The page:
Friday, September 10, 2010

Speedwell Surprises

The past few weeks have been filled with butterfly surprises in my gardens. A couple of weeks ago I was completely surprised to see this fascinating creature in my front garden:

Common Buckeye (Junonia coenia) on Shrubby Cinquefoil (Potentilla fruticosa)
Being somewhat of a novice at butterfly identification, I hopped over to Butterflies of the Carolinas & Virginias, hosted by Randy Emmit. Randy also writes a superb garden blog, Randy and Meg's Garden Paradise.  I was quickly able to ascertain that my visitor was a Common Buckeye (Junonia coenia)--a 'True Brush-Footed' butterfly in the family Nymphalidae.

Common Buckeye (Junonia coenia) on Speedwell (Veronica spicata)

Lest my closeup photos give the impression that this is a large butterfly, the photo below shows it's actual size when viewed in proper perspective, without being cropped and enlarged--about the size of the small yellow flower on my Shrubby Cinquefoil. The Common Buckeye has a 'medium sized' wingspan which can range in width from 1 5/8" to 2 3/4".

This little Buckeye first came to my attention as it rested on a bed of mulch near a rock in the garden. Fascinated, I took photos as it opened and closed it's wings.

Had I not paid attention, I might have completely missed this beautiful sight, as it blends in so well with the mulch when it's wings are closed.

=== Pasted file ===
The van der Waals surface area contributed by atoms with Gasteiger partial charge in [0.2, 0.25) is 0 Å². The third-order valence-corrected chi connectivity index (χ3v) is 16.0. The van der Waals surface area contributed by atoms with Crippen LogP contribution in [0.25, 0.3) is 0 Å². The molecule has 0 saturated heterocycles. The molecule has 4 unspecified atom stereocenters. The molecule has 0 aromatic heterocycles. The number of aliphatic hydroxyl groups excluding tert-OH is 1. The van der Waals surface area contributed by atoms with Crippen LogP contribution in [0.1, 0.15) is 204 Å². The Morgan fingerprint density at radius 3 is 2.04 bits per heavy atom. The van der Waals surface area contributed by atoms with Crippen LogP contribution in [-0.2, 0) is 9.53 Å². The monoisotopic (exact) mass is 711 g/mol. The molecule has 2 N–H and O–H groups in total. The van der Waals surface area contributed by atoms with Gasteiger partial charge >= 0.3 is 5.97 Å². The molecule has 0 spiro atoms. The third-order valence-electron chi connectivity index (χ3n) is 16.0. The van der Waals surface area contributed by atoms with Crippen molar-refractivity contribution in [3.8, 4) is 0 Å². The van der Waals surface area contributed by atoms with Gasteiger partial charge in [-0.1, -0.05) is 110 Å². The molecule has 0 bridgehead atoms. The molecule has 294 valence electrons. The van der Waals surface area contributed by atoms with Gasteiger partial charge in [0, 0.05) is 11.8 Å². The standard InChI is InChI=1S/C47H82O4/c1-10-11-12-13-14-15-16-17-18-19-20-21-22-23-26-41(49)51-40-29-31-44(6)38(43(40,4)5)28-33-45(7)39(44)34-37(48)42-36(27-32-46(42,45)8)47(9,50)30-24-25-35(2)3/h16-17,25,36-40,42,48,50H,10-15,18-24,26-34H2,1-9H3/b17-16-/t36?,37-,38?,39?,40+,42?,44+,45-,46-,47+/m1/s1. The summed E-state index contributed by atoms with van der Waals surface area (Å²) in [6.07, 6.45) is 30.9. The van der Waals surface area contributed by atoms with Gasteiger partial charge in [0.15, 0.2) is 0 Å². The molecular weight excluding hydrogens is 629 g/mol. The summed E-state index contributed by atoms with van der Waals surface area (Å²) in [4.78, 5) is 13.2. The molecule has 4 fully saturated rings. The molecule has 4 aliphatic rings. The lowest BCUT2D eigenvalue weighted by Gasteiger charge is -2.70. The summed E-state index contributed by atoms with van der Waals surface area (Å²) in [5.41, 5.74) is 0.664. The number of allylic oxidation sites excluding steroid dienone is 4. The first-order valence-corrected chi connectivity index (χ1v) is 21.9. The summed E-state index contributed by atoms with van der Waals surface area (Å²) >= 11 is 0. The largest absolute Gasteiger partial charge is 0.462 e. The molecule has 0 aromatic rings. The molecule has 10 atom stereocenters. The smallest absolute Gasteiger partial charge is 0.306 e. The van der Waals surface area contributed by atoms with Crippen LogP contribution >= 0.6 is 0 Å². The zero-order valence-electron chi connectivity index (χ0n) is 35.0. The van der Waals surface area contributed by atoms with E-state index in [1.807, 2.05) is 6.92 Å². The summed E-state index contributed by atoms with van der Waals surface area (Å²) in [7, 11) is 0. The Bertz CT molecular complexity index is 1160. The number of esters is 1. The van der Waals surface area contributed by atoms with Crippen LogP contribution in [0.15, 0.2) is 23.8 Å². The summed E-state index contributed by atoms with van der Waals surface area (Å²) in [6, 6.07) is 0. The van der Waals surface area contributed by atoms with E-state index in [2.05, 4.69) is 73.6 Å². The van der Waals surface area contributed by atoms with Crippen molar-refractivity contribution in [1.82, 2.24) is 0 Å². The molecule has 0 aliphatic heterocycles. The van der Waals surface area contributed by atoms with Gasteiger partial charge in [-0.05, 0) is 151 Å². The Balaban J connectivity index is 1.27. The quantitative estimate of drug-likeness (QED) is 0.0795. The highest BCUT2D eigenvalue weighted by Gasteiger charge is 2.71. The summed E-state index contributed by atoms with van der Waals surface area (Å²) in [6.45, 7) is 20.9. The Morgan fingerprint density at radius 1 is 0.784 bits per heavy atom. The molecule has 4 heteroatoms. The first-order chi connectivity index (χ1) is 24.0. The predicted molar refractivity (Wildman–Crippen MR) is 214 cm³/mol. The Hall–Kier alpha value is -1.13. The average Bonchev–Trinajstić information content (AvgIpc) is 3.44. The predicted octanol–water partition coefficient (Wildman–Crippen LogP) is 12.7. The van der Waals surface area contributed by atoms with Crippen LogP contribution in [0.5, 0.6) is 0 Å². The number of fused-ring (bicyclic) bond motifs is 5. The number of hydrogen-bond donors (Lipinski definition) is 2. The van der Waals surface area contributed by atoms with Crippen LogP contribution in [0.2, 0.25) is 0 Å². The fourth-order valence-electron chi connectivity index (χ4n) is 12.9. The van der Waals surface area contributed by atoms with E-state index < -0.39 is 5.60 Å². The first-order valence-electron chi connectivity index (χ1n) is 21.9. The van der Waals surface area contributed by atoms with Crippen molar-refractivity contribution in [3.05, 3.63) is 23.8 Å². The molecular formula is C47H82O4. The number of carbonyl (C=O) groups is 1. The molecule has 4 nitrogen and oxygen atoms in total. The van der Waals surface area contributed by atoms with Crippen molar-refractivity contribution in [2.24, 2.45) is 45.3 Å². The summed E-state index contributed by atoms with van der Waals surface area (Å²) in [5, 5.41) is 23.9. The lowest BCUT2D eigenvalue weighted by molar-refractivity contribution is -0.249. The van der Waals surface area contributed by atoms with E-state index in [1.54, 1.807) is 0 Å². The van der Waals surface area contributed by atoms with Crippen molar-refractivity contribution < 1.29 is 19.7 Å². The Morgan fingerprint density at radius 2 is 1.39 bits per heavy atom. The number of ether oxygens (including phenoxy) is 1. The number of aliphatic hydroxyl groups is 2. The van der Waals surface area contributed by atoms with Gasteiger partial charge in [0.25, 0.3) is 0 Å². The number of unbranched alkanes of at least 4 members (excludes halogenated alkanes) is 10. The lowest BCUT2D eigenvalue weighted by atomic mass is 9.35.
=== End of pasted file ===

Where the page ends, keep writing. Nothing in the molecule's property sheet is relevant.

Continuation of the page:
As I watched, the Buckeye flitted around the garden, dividing time between the yellow Cinquefoil and the
blue blooms of the Speedwell.

Since that first sighting, I have photographed more of them (or perhaps the same one?) on my Anise Hyssop

Common Buckeye (Junonia coenia) on Anise Hyssop (Agastache x hybrid) 'Blue Fortune'

...and even recognized them in a field of wildflowers and clover, while visiting my mother:

Common Buckeye (Junonia coenia) on White Clover (Trifolium repens)

I've been learning a lot about wildflowers, native plants and butterflies this summer, so you would think that the words "Oh, no!", upon eyeing caterpillars on my Speedwell today--(eating the leaves to bits)--would not have come out of my mouth:

But that's exactly what I said!

"Oh, no! What are these things doing on my plants?", said I.

I mean, I have been on the lookout all summer for Swallowtail Butterfly eggs and larvae, Monarch Butterfly eggs and larvae...but was definitely NOT prepared for larvae on my Veronica!

At first I actually thought they were those 'tent caterpillars' that make huge nests in trees. Nuisances they are! Pests!

But like the curious gardener, photographer, nature-lover and garden-blogger that I am, I ran inside and took advantage of the search features on Google. 

By now, most computer-savvy people know that just about anything can be researched by typing search words and questions into the Google Search box. As usual, I was not disappointed with the results I got. These were, indeed, Common Buckeye larvae!

Many people might not find that exciting...but I do. They are most welcome here in my garden. They can eat all the leaves they want from these perennial plants. The plants will come back next year so no damage is being done.

I consider this a victory for my garden and for the continuation of wildlife in my yard! The only thing I am concerned about is whether or not these cats will fare well on a diet of Spike Speedwell leaves. Although Veronica is listed as one of the many host plants for the Common Buckeye, the Spiked Speedwell variety is not among them. Only time will tell if these cats will actually pupate and emerge as butterflies.